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Whey-Fed Pigs

Whey-fed pigs at Jasper hill Farm

We’re willing to bet that the pigs of Parma, Italy, savor their meals more than most: They’ve been consuming whey left over from Parmigiano Reggiano production for centuries (at least, those fed in the traditional manner have). The pigs’ enhanced diet, in turn, delights humans: It’s credited for giving Prosciutto di Parma its famously rich flavor.

Historically, most pigs around the world were fed a variety of food waste, including whey. The advent of commercialized meat production pushed farms away from whey and toward mass-produced (and often soy-based) animal feed. Today, however, more small-scale and artisan farmers are returning to whey feeding. Proponents say the pigs are happier and healthier, and farmers reap multiple benefits.

Ignacio Villa, co-owner and manager of Vermont Whey Fed Pigs, learned about the sustainable practice in his native Colombia. “I’ve always wanted to find ways of integrating various enterprises into one farm operation,” Villa says. A few years ago, he became “hogmeister” at the von Trapp Farmstead in Waitsfield, Vt., where he introduced the idea of feeding whey from the farm’s cheese operations to its small pig herd (just four in 2010, but about 60 Gloucester Old Spots, Tamworth, and Berkshire today).

Villa hopes to standardize the production of whey-fed pigs across the state through Vermont Whey Fed Pigs, which has partnered with other farms, including Spring Brook Farm in Reading. Villa credits whey with the von Trapp pigs’ health: None have suffered internal parasites (a common problem). “The fact is, our pigs grow well on whey,” he says. The meat is sold mainly to local Vermonters.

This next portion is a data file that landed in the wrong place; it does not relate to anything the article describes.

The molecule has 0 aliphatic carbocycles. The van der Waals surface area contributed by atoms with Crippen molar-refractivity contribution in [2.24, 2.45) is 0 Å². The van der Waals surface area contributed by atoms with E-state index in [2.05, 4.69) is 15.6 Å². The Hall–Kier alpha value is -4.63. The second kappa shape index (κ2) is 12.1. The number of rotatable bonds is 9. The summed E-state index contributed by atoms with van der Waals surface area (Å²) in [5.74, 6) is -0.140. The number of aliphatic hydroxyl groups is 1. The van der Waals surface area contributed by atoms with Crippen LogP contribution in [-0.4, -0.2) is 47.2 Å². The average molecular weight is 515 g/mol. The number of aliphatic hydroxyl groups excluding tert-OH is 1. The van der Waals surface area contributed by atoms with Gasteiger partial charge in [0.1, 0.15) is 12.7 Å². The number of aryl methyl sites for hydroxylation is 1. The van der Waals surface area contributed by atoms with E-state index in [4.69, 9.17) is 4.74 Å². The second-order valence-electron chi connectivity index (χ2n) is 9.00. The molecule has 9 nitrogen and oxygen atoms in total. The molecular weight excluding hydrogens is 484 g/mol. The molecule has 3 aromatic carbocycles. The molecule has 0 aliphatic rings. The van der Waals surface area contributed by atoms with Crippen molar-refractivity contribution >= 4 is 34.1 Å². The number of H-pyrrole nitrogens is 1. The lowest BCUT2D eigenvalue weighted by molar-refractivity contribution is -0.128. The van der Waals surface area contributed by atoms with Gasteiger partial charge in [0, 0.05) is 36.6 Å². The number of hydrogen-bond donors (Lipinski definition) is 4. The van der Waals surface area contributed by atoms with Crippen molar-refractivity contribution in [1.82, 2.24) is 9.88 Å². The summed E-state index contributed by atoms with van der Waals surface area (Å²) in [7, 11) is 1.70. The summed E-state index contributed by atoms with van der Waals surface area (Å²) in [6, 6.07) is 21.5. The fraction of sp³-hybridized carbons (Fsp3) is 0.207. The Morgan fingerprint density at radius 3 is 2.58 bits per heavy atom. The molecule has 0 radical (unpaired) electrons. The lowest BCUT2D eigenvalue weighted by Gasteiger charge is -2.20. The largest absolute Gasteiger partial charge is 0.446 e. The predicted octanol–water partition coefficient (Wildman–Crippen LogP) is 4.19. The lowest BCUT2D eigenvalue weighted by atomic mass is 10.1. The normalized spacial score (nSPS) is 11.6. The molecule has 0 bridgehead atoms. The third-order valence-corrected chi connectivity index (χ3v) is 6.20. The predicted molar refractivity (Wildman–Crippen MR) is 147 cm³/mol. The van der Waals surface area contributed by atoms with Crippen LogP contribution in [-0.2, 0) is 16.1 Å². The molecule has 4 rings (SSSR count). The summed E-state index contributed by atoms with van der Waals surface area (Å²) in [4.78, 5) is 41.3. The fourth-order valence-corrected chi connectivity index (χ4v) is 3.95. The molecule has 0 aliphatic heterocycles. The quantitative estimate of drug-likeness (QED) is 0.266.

Farmer Rachel Bell of Tide Mill Organic Farm in Edmunds, Maine, also believes in the practice, and says it keeps her crossbred Gloucester Old Spots and Large Black pigs healthy. She appreciates how using the liquid by-product as pig feed contributes to the cyclical nature of the farm’s creamery.

“I really like thinking of my farm as a whole organism,” Bell says. Her pigs, marketed as Ironwood Whey-Good Pork, are sold on the farm and through area buying clubs and markets.

Besides whey’s practical benefits, there are also culinary perks, as Prosciutto di Parma lovers well know. Whey-fed pigs produce meat known for being deliciously dark, moist, and nutty—far less lean and dry than commercial pork.

Photo Credit: Image courtesy of Jasper Hill Farm

Julia Domenicucci

Julia Domenicucci is an online editorial intern for culture who loves to try new foods almost as much as she loves trying new books. Born just outside of Boston and now attending school in the heart of it, Julia has come to really love the city, its art museums, and all the restaurants in the North End.

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